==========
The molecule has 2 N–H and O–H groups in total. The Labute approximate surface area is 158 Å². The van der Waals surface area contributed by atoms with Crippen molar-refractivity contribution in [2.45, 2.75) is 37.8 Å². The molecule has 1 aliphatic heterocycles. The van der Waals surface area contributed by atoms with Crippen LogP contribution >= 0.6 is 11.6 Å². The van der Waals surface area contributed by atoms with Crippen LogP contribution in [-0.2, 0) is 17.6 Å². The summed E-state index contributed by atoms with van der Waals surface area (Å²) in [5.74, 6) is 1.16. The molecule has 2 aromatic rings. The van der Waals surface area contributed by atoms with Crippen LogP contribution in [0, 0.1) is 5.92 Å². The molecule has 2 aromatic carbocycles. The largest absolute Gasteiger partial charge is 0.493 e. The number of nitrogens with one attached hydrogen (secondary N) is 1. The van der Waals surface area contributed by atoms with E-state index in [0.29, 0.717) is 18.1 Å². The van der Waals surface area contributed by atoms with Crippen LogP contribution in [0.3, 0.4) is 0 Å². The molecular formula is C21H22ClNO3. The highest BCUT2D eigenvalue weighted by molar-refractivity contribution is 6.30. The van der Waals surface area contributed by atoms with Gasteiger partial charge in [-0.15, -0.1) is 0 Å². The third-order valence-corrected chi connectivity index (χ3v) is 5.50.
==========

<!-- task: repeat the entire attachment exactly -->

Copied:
The molecule has 2 N–H and O–H groups in total. The Labute approximate surface area is 158 Å². The van der Waals surface area contributed by atoms with Crippen molar-refractivity contribution in [2.45, 2.75) is 37.8 Å². The molecule has 1 aliphatic heterocycles. The van der Waals surface area contributed by atoms with Crippen LogP contribution >= 0.6 is 11.6 Å². The van der Waals surface area contributed by atoms with Crippen LogP contribution in [-0.2, 0) is 17.6 Å². The summed E-state index contributed by atoms with van der Waals surface area (Å²) in [5.74, 6) is 1.16. The molecule has 2 aromatic rings. The van der Waals surface area contributed by atoms with Crippen LogP contribution in [0, 0.1) is 5.92 Å². The molecule has 2 aromatic carbocycles. The largest absolute Gasteiger partial charge is 0.493 e. The number of nitrogens with one attached hydrogen (secondary N) is 1. The van der Waals surface area contributed by atoms with E-state index in [0.29, 0.717) is 18.1 Å². The van der Waals surface area contributed by atoms with Crippen LogP contribution in [0.3, 0.4) is 0 Å². The molecular formula is C21H22ClNO3. The highest BCUT2D eigenvalue weighted by molar-refractivity contribution is 6.30. The van der Waals surface area contributed by atoms with Gasteiger partial charge in [-0.15, -0.1) is 0 Å². The third-order valence-corrected chi connectivity index (χ3v) is 5.50.